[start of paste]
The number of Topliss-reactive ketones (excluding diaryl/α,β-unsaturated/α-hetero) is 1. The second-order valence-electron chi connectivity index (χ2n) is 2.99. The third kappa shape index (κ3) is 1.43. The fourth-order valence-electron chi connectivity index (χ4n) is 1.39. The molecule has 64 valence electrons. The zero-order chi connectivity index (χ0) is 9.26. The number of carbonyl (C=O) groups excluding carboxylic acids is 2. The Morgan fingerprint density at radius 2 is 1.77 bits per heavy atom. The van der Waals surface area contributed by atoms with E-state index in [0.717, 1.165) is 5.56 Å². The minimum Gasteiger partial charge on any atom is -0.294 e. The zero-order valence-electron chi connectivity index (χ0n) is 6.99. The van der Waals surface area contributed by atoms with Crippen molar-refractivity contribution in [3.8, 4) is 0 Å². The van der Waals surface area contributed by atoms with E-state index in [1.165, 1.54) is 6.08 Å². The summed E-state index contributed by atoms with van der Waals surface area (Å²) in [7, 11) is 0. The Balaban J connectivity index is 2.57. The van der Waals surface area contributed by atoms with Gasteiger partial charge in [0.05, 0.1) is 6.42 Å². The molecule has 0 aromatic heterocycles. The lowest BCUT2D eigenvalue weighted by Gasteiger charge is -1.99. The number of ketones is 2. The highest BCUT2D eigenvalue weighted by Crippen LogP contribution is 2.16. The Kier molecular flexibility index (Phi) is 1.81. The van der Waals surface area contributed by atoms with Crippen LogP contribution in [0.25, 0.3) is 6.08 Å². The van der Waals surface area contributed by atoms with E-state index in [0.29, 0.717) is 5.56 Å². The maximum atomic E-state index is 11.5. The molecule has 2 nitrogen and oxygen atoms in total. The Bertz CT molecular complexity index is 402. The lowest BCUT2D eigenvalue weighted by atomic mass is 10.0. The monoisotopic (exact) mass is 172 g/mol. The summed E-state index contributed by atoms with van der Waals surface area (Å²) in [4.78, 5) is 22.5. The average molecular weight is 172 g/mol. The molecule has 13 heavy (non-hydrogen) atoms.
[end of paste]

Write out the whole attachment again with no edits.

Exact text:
The number of Topliss-reactive ketones (excluding diaryl/α,β-unsaturated/α-hetero) is 1. The second-order valence-electron chi connectivity index (χ2n) is 2.99. The third kappa shape index (κ3) is 1.43. The fourth-order valence-electron chi connectivity index (χ4n) is 1.39. The molecule has 64 valence electrons. The zero-order chi connectivity index (χ0) is 9.26. The number of carbonyl (C=O) groups excluding carboxylic acids is 2. The Morgan fingerprint density at radius 2 is 1.77 bits per heavy atom. The van der Waals surface area contributed by atoms with E-state index in [0.717, 1.165) is 5.56 Å². The minimum Gasteiger partial charge on any atom is -0.294 e. The zero-order valence-electron chi connectivity index (χ0n) is 6.99. The van der Waals surface area contributed by atoms with Crippen molar-refractivity contribution in [3.8, 4) is 0 Å². The van der Waals surface area contributed by atoms with E-state index in [1.165, 1.54) is 6.08 Å². The summed E-state index contributed by atoms with van der Waals surface area (Å²) in [7, 11) is 0. The Balaban J connectivity index is 2.57. The van der Waals surface area contributed by atoms with Gasteiger partial charge in [0.05, 0.1) is 6.42 Å². The molecule has 0 aromatic heterocycles. The lowest BCUT2D eigenvalue weighted by Gasteiger charge is -1.99. The number of ketones is 2. The highest BCUT2D eigenvalue weighted by Crippen LogP contribution is 2.16. The Kier molecular flexibility index (Phi) is 1.81. The van der Waals surface area contributed by atoms with Crippen LogP contribution in [0.25, 0.3) is 6.08 Å². The van der Waals surface area contributed by atoms with E-state index in [0.29, 0.717) is 5.56 Å². The maximum atomic E-state index is 11.5. The molecule has 2 nitrogen and oxygen atoms in total. The Bertz CT molecular complexity index is 402. The lowest BCUT2D eigenvalue weighted by atomic mass is 10.0. The monoisotopic (exact) mass is 172 g/mol. The summed E-state index contributed by atoms with van der Waals surface area (Å²) in [4.78, 5) is 22.5. The average molecular weight is 172 g/mol. The molecule has 13 heavy (non-hydrogen) atoms.